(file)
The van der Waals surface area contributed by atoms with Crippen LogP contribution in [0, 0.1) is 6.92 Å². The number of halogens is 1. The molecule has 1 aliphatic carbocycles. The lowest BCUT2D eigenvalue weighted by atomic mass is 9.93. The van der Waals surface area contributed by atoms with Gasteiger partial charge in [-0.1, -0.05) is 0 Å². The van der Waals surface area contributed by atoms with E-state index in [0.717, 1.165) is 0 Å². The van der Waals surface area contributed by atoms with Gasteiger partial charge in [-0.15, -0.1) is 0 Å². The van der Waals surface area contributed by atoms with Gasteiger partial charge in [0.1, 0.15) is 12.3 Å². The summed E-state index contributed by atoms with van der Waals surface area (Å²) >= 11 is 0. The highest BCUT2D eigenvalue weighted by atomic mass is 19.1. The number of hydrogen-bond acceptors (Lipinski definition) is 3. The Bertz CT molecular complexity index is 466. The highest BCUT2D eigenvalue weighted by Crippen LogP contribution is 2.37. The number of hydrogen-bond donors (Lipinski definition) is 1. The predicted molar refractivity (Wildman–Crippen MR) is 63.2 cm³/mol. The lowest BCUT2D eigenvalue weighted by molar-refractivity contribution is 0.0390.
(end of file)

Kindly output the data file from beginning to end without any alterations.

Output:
The van der Waals surface area contributed by atoms with Crippen LogP contribution in [0, 0.1) is 6.92 Å². The number of halogens is 1. The molecule has 1 aliphatic carbocycles. The lowest BCUT2D eigenvalue weighted by atomic mass is 9.93. The van der Waals surface area contributed by atoms with Gasteiger partial charge in [-0.1, -0.05) is 0 Å². The van der Waals surface area contributed by atoms with E-state index in [0.717, 1.165) is 0 Å². The van der Waals surface area contributed by atoms with Gasteiger partial charge in [-0.15, -0.1) is 0 Å². The van der Waals surface area contributed by atoms with Gasteiger partial charge in [0.1, 0.15) is 12.3 Å². The summed E-state index contributed by atoms with van der Waals surface area (Å²) >= 11 is 0. The highest BCUT2D eigenvalue weighted by atomic mass is 19.1. The number of hydrogen-bond acceptors (Lipinski definition) is 3. The Bertz CT molecular complexity index is 466. The highest BCUT2D eigenvalue weighted by Crippen LogP contribution is 2.37. The number of hydrogen-bond donors (Lipinski definition) is 1. The predicted molar refractivity (Wildman–Crippen MR) is 63.2 cm³/mol. The lowest BCUT2D eigenvalue weighted by molar-refractivity contribution is 0.0390.